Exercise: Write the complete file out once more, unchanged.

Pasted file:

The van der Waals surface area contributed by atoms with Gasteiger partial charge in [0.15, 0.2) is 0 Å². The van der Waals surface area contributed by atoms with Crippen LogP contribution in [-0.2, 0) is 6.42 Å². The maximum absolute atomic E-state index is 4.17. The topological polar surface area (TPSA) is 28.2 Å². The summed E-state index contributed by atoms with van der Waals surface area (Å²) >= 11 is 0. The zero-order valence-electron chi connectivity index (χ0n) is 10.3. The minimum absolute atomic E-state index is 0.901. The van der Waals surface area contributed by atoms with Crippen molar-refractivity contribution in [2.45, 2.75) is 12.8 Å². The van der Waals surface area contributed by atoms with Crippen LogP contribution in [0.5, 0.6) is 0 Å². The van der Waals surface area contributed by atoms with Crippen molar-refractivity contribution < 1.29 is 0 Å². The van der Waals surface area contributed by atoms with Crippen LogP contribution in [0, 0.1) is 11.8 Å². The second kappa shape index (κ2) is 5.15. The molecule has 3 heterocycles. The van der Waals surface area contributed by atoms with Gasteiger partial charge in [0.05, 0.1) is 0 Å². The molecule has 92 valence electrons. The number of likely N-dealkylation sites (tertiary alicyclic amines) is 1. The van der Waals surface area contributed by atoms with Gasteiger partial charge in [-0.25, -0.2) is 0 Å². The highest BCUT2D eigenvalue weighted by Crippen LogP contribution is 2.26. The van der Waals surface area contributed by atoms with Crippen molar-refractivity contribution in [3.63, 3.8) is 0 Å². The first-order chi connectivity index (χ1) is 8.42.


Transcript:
The van der Waals surface area contributed by atoms with Gasteiger partial charge in [0.15, 0.2) is 0 Å². The van der Waals surface area contributed by atoms with Crippen LogP contribution in [-0.2, 0) is 6.42 Å². The maximum absolute atomic E-state index is 4.17. The topological polar surface area (TPSA) is 28.2 Å². The summed E-state index contributed by atoms with van der Waals surface area (Å²) >= 11 is 0. The zero-order valence-electron chi connectivity index (χ0n) is 10.3. The minimum absolute atomic E-state index is 0.901. The van der Waals surface area contributed by atoms with Crippen molar-refractivity contribution in [2.45, 2.75) is 12.8 Å². The van der Waals surface area contributed by atoms with Crippen LogP contribution in [0.5, 0.6) is 0 Å². The van der Waals surface area contributed by atoms with Crippen molar-refractivity contribution < 1.29 is 0 Å². The van der Waals surface area contributed by atoms with Crippen LogP contribution in [0, 0.1) is 11.8 Å². The second kappa shape index (κ2) is 5.15. The molecule has 3 heterocycles. The van der Waals surface area contributed by atoms with Gasteiger partial charge in [0.05, 0.1) is 0 Å². The molecule has 92 valence electrons. The number of likely N-dealkylation sites (tertiary alicyclic amines) is 1. The van der Waals surface area contributed by atoms with Gasteiger partial charge in [-0.25, -0.2) is 0 Å². The highest BCUT2D eigenvalue weighted by Crippen LogP contribution is 2.26. The van der Waals surface area contributed by atoms with Crippen molar-refractivity contribution in [3.63, 3.8) is 0 Å². The first-order chi connectivity index (χ1) is 8.42.